Wednesday proved to be our most difficult day. During the night the wind picked up and turned our flat calm bay into a frothy brew. We both, at different times, were out in the dark moving boats up out of the surf. We awoke to strong winds from due east, our direction of travel for the day. We were quiet during the packing and launched into the surf trying to stay dry. At first it didnít seem to bad, maneuvering is easier with a head wind. Unfortunately, progress is slow. We managed about 4 Ĺ miles in 3 plus hours before calling it quits. We had 12 miles to go to Kettle Falls Hotel and 8 of that was all due east. When it was time to pull in there was a nice sand beach right there. We unloaded the bare essentials, set up a tarp; I gathered firewood and Randy built a fire pit with heat reflector. Adding to the wind the rain started making things even more miserable. We intended to sit out the weather until about 3 PM hoping by then it would break. Instead we spent the night.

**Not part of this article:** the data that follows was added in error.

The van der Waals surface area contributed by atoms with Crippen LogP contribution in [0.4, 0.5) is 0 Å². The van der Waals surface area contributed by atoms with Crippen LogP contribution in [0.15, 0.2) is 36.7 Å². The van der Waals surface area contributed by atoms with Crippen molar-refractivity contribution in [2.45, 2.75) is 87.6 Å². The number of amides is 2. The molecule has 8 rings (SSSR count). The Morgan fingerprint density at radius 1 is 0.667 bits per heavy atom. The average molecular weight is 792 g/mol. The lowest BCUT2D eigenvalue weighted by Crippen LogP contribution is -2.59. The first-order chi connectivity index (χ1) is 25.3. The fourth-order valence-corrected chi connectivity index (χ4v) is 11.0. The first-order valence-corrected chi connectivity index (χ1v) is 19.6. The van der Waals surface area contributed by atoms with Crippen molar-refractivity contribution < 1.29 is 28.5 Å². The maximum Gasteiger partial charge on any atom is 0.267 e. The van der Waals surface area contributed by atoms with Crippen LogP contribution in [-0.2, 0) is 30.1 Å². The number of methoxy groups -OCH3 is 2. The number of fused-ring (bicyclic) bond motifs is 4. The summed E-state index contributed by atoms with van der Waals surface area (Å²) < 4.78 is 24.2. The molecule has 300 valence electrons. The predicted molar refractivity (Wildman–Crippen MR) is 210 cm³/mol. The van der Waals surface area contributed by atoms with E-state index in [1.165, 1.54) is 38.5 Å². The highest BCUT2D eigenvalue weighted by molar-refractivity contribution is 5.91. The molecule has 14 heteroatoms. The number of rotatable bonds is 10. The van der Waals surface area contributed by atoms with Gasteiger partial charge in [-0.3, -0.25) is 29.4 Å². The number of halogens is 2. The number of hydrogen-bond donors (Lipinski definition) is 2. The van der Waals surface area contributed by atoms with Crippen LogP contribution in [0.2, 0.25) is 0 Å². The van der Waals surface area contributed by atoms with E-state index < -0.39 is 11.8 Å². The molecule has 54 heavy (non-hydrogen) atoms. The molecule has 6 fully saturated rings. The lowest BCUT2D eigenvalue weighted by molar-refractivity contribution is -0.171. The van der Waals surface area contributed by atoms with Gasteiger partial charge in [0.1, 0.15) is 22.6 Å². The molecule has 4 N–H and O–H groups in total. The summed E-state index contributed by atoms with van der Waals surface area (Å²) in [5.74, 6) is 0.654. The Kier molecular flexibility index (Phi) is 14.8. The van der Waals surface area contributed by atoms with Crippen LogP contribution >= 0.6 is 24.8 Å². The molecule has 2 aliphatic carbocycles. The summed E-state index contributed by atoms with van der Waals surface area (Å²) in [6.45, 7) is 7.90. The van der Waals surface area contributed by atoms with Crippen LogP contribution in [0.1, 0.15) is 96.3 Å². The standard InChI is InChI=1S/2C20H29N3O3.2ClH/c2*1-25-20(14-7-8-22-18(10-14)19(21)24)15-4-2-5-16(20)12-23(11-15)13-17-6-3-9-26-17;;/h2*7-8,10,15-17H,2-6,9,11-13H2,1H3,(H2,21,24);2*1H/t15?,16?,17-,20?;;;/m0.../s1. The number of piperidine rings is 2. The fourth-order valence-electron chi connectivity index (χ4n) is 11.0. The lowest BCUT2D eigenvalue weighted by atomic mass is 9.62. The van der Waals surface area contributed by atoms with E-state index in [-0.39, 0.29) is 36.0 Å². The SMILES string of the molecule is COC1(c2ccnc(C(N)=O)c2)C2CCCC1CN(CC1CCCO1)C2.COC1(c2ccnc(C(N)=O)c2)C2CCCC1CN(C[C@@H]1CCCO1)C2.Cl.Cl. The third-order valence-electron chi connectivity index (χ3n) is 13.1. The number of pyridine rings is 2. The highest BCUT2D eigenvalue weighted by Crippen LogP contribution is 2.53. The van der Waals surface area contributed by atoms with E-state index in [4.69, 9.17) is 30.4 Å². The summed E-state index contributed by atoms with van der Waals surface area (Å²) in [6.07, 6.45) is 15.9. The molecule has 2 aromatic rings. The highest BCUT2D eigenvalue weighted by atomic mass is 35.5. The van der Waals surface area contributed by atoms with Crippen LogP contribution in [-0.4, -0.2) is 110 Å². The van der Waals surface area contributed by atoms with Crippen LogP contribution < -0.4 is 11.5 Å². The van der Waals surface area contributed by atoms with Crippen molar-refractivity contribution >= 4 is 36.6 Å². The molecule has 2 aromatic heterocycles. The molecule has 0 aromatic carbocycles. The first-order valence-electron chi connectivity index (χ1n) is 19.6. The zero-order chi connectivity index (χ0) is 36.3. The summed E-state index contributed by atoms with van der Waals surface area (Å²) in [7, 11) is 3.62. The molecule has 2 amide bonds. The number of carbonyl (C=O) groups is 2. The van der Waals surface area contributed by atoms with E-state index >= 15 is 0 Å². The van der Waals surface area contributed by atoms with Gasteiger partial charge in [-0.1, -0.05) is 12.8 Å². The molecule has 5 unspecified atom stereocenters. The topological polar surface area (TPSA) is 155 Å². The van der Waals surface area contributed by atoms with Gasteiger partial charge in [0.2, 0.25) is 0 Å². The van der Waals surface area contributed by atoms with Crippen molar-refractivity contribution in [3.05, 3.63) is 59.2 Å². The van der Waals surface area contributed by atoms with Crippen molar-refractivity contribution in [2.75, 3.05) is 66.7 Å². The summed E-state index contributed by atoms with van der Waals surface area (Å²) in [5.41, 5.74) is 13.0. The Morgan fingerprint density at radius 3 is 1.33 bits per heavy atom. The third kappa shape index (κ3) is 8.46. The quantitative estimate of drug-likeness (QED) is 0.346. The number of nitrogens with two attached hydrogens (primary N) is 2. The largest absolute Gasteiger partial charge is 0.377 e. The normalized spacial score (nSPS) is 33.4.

Thursday dawned still windy, however from a different direction. We breakfasted late and made slow work of breaking camp knowing that we didnít have much distance to traverse. We were amazed that nothing in camp had been disturbed during the night. We did not follow prescribed procedure and hang food. We even left two apples out on an old log. These were still there in the morning. Clothing was hung out on all available trees while everything else was packed. Our launch was around noon and, while it was into a head wind, it wasnít long before we were again surfing the following seas. Using a combination of charts and a GPS we almost made a perfect trip to Kettle Falls Hotel. Well, one minor miscalculation isnít all that bad. We lunched that day with a mink and a pair of squirrels on a Surveyors Island. One squirrel was hard at work laying in stores for the winter by gnawing pine cones off a tree. There were probably 40 lying about on the ground and our presence did not disturb its labors. Kettle Falls Hotel is very interesting and best told while viewing pictures. We had a very good dinner of walleye washed down with what seemed like the best beer in my recent memory. Due to our delay yesterday we almost were turned away but at the last minute a room became available. The folks that manage the hotel were very friendly and accommodating. I donít know which felt better the shower or the bed. We enjoyed a libation and called home to let everyone know that we were still among the living and turned in early.